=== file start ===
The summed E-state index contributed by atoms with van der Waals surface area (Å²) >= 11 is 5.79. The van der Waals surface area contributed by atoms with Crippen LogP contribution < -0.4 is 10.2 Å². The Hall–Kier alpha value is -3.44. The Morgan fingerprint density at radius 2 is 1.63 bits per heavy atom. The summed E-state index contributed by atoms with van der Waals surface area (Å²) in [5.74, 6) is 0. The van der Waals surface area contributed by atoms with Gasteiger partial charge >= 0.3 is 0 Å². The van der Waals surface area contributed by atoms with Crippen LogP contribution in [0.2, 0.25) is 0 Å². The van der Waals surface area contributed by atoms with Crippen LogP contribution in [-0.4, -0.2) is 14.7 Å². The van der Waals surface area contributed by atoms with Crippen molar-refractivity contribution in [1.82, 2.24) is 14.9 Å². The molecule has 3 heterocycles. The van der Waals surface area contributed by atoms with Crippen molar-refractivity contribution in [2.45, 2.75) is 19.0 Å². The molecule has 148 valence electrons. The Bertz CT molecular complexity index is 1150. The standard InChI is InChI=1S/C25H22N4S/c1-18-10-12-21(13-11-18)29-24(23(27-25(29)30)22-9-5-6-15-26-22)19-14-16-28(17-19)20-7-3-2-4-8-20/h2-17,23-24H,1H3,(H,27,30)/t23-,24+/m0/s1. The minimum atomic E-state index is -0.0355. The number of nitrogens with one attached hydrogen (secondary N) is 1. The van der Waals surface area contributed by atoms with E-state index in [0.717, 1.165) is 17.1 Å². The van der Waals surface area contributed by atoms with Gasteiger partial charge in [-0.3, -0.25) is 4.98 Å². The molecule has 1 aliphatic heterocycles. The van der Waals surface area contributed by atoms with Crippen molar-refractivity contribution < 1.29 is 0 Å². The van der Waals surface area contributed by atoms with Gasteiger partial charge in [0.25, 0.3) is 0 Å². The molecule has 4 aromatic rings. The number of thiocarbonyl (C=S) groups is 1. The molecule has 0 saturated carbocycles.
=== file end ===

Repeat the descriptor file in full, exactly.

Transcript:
The summed E-state index contributed by atoms with van der Waals surface area (Å²) >= 11 is 5.79. The van der Waals surface area contributed by atoms with Crippen LogP contribution < -0.4 is 10.2 Å². The Hall–Kier alpha value is -3.44. The Morgan fingerprint density at radius 2 is 1.63 bits per heavy atom. The summed E-state index contributed by atoms with van der Waals surface area (Å²) in [5.74, 6) is 0. The van der Waals surface area contributed by atoms with Gasteiger partial charge >= 0.3 is 0 Å². The van der Waals surface area contributed by atoms with Crippen LogP contribution in [0.2, 0.25) is 0 Å². The van der Waals surface area contributed by atoms with Crippen LogP contribution in [-0.4, -0.2) is 14.7 Å². The van der Waals surface area contributed by atoms with Crippen molar-refractivity contribution in [1.82, 2.24) is 14.9 Å². The molecule has 3 heterocycles. The van der Waals surface area contributed by atoms with Crippen molar-refractivity contribution in [2.45, 2.75) is 19.0 Å². The molecule has 148 valence electrons. The Bertz CT molecular complexity index is 1150. The standard InChI is InChI=1S/C25H22N4S/c1-18-10-12-21(13-11-18)29-24(23(27-25(29)30)22-9-5-6-15-26-22)19-14-16-28(17-19)20-7-3-2-4-8-20/h2-17,23-24H,1H3,(H,27,30)/t23-,24+/m0/s1. The minimum atomic E-state index is -0.0355. The number of nitrogens with one attached hydrogen (secondary N) is 1. The van der Waals surface area contributed by atoms with E-state index in [0.717, 1.165) is 17.1 Å². The van der Waals surface area contributed by atoms with Gasteiger partial charge in [-0.3, -0.25) is 4.98 Å². The molecule has 1 aliphatic heterocycles. The van der Waals surface area contributed by atoms with Crippen molar-refractivity contribution < 1.29 is 0 Å². The van der Waals surface area contributed by atoms with Gasteiger partial charge in [0.25, 0.3) is 0 Å². The molecule has 4 aromatic rings. The number of thiocarbonyl (C=S) groups is 1. The molecule has 0 saturated carbocycles.